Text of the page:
Creating the use cases diagram

A use cases diagram provides a visual representation of various use cases which depict the possible interaction of the user with the system and also includes the different types of users that might interact with the system and what they will be able to do. Each individual use case is represented by either circles or ellipses. The actors are often shown as stick figures.

We will create a use case diagram for an ATM. Imagine we collect the following use cases for an ATM that we wanted to visualize (not comprehensive, for the sake of example):

  • Deposit cash and checks
  • Withdraw cash
  • Check balances
  • Employees should be able to refill cash
  • Technicians should have access to fix the ATM

We can visualize these use cases with the following diagram.


The diagram lets us clearly visualize the actors, and different use cases (see how to withdraw cash use case is dependent on getting the balance from the bank). We can see the bank supporting the transactions as well. By visualizing, you may come to a question how will the bank know to send an employee to refill cash? This requires an additional use case of reporting!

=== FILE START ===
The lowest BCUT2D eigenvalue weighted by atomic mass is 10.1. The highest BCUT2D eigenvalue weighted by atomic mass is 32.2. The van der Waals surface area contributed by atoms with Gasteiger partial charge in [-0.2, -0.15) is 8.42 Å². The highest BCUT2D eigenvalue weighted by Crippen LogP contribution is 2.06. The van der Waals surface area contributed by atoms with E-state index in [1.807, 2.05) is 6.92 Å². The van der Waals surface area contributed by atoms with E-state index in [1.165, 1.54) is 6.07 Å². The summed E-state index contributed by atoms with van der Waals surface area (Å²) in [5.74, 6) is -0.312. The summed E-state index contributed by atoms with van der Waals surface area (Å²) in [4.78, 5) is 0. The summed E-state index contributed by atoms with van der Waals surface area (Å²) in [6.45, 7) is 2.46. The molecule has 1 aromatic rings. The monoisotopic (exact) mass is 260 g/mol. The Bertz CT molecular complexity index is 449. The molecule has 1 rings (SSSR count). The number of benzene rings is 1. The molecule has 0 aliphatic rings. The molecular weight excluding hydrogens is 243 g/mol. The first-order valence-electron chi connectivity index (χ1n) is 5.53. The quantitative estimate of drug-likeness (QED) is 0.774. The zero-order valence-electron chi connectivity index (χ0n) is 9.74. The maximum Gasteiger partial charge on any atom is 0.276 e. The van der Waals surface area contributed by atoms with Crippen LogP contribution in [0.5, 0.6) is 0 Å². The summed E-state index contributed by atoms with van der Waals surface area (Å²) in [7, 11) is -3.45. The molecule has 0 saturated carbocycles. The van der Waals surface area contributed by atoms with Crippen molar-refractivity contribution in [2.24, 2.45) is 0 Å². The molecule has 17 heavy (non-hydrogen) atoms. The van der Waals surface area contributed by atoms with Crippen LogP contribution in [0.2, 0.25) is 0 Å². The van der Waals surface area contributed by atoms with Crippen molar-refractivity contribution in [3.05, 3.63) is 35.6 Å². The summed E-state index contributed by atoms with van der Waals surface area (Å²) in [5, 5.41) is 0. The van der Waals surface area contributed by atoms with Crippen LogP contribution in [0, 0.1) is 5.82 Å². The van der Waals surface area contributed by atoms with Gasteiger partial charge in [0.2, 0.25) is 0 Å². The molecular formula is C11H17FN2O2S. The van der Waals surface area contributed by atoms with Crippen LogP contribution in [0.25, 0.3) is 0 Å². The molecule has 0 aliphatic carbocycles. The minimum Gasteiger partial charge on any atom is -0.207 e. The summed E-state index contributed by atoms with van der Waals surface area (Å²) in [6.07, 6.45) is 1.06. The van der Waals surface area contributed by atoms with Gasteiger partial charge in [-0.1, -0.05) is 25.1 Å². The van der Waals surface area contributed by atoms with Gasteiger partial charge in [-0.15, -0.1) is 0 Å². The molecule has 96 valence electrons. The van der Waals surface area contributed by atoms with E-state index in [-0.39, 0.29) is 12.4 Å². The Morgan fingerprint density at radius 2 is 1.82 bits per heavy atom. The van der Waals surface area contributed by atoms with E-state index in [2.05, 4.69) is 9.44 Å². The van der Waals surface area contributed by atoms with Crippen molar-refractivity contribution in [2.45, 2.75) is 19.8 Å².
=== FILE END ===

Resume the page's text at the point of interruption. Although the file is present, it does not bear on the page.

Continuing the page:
The diagram can be edited to support additional use cases:


The use cases for the bank to trigger technician calls etc can also be incorporated in the same or different diagrams. When starting out projects, by having a use case diagram, we can make sure we have a good understanding of the project, and we can make sure that our assumptions are correct. The use case diagram is also useful for new developers joining the project, as it gives them an overview of what each actor does, and how they interact with others.